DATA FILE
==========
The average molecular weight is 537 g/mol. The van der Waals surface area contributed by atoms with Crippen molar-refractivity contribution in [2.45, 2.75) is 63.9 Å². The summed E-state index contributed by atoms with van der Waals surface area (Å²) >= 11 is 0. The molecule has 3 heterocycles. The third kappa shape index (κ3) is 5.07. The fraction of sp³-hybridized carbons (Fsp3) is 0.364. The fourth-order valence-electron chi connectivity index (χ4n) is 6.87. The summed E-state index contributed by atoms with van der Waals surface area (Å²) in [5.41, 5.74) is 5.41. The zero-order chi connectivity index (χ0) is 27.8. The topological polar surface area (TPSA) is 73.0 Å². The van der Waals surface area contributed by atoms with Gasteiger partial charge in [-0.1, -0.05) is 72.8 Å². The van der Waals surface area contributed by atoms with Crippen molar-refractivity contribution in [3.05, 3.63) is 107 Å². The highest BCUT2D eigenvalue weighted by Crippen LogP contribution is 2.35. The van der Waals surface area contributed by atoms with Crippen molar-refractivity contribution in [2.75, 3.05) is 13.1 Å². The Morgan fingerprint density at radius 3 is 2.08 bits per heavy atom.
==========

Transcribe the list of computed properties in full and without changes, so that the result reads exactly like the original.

The average molecular weight is 537 g/mol. The van der Waals surface area contributed by atoms with Crippen molar-refractivity contribution in [2.45, 2.75) is 63.9 Å². The summed E-state index contributed by atoms with van der Waals surface area (Å²) >= 11 is 0. The molecule has 3 heterocycles. The third kappa shape index (κ3) is 5.07. The fraction of sp³-hybridized carbons (Fsp3) is 0.364. The fourth-order valence-electron chi connectivity index (χ4n) is 6.87. The summed E-state index contributed by atoms with van der Waals surface area (Å²) in [5.41, 5.74) is 5.41. The zero-order chi connectivity index (χ0) is 27.8. The topological polar surface area (TPSA) is 73.0 Å². The van der Waals surface area contributed by atoms with Gasteiger partial charge in [-0.1, -0.05) is 72.8 Å². The van der Waals surface area contributed by atoms with Crippen molar-refractivity contribution in [3.05, 3.63) is 107 Å². The highest BCUT2D eigenvalue weighted by Crippen LogP contribution is 2.35. The van der Waals surface area contributed by atoms with Crippen molar-refractivity contribution in [2.75, 3.05) is 13.1 Å². The Morgan fingerprint density at radius 3 is 2.08 bits per heavy atom.